To make it through last year’s court-ordered reorganization, GM had to rely on nearly $50 billion in aid from U.S. taxpayers. The automaker paid off the loan portion of that bailout several months ago, largely by using excess cash it had on hand from the Treasury fund. But that still left an additional $40.7 billion that the White House steered into a 60.8 percent equity stake in the “new,” post-Chapter 11 General Motors.  

While Whitacre has often said that the Obama administration has admirably avoided taking a heavy-handed role in GM’s day-to-day operations, he has also been chafing under White House pressure to stage an IPO as soon as possible to recover the rest of that money. Not that he would mind. The carmaker has taken plenty of criticism for relying on a federal bailout while archrival Ford Motor Co. somehow found a way to go it alone through last year’s catastrophic car-sales meltdown.  

Some right-wing commentators have gone as far as calling for a boycott of the company, though analysts like Joe Phillippi of AutoTrends Consulting say they haven’t seen any significant impact on GM’s numbers.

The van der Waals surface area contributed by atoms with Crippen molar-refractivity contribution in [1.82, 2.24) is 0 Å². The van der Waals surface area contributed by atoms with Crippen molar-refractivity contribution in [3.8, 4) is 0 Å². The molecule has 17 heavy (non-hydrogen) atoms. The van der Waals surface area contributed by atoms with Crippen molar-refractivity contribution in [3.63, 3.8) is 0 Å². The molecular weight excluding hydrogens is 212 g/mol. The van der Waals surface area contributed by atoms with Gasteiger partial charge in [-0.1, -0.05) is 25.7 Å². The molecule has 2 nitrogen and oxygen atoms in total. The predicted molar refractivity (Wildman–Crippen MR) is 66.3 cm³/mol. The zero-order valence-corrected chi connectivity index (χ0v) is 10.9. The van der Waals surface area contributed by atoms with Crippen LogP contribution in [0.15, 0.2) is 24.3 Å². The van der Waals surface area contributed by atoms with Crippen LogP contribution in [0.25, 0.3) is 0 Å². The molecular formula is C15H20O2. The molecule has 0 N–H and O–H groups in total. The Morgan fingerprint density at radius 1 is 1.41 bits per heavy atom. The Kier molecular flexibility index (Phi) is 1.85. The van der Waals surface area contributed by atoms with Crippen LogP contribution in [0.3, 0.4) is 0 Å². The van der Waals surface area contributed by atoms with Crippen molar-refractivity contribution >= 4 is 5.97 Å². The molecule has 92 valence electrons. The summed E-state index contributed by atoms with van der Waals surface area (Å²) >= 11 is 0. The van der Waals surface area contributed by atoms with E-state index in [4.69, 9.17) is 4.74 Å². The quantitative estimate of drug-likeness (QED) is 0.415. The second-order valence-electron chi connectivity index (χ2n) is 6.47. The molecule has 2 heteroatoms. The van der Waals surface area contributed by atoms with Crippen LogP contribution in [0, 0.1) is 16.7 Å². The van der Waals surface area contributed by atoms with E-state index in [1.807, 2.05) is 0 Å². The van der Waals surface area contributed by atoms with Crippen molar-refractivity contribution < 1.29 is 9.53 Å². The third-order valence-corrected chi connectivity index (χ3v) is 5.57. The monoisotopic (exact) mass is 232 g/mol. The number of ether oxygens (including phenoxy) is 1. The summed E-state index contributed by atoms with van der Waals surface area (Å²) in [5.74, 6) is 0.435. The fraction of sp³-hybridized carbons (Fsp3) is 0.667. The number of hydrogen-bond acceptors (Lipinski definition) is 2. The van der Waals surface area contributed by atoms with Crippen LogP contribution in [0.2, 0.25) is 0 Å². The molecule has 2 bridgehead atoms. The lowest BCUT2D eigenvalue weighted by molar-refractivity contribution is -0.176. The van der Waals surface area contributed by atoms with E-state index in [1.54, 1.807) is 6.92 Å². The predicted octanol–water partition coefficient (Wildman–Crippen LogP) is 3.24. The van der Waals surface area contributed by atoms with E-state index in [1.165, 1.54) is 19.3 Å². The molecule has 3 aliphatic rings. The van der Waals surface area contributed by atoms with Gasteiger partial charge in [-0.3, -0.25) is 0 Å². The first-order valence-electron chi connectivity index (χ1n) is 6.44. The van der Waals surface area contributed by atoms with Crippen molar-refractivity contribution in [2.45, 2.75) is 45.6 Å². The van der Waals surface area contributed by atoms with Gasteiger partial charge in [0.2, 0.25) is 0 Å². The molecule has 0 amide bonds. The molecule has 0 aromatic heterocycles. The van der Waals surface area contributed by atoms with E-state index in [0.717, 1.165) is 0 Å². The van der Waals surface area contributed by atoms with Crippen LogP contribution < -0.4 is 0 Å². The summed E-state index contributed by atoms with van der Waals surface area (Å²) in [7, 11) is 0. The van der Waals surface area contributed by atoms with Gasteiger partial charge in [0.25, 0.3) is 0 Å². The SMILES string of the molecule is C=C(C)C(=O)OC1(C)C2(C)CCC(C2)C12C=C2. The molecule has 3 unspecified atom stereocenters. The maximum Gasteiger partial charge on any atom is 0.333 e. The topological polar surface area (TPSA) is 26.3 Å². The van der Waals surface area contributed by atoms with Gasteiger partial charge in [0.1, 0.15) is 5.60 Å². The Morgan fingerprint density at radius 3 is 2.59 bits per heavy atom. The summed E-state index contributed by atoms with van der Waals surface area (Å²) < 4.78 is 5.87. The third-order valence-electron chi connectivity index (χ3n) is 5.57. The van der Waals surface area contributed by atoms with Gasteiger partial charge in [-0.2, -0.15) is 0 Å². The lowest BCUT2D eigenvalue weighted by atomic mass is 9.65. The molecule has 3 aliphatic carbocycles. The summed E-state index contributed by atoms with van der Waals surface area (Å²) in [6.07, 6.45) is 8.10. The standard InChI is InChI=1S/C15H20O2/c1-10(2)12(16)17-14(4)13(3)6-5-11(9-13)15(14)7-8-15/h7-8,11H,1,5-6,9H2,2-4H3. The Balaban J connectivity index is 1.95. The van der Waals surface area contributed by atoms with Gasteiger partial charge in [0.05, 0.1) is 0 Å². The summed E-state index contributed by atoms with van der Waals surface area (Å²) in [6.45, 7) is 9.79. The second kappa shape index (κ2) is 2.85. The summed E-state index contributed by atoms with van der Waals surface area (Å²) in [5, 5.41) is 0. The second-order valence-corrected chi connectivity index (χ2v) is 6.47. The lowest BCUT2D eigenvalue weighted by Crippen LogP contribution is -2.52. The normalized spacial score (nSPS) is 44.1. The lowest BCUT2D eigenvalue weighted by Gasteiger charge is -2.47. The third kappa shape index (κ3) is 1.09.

Nonetheless, “We don’t like the label of ‘Government Motors,’” Whitacre lamented at an industry conference. “It turns customers off and it turns us off.”  

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So GM is expected to announce within days its plans for an initial public offering, which is likely to take place in time for the critical mid-term congressional elections—but after Whitacre’s planned retirement. The former head of AT&T is stepping down as GM's CEO on September 1.  

One question that could be answered in the coming days is how much of the government’s stake will be sold off. While many analysts had expected the IPO to cover only a fraction of that nearly 61 percent stake, Whitacre last week suggested the stock sale very well could take the government out of General Motors entirely.  

To recover taxpayers’ investment won’t be easy, however. Simple math says that new investors would have to shell out at least $113 for each of the Treasury’s 358.7 million shares, plus a buck or two to cover the IPO underwriters’ fees.  That would not only make this by far the most expensive new public offering in history—dwarfing the nearly $20 billion raised by Visa Inc. in 2008—but it would see GM shares going for roughly nine times more than what Wall Street is currently valuing Ford stock.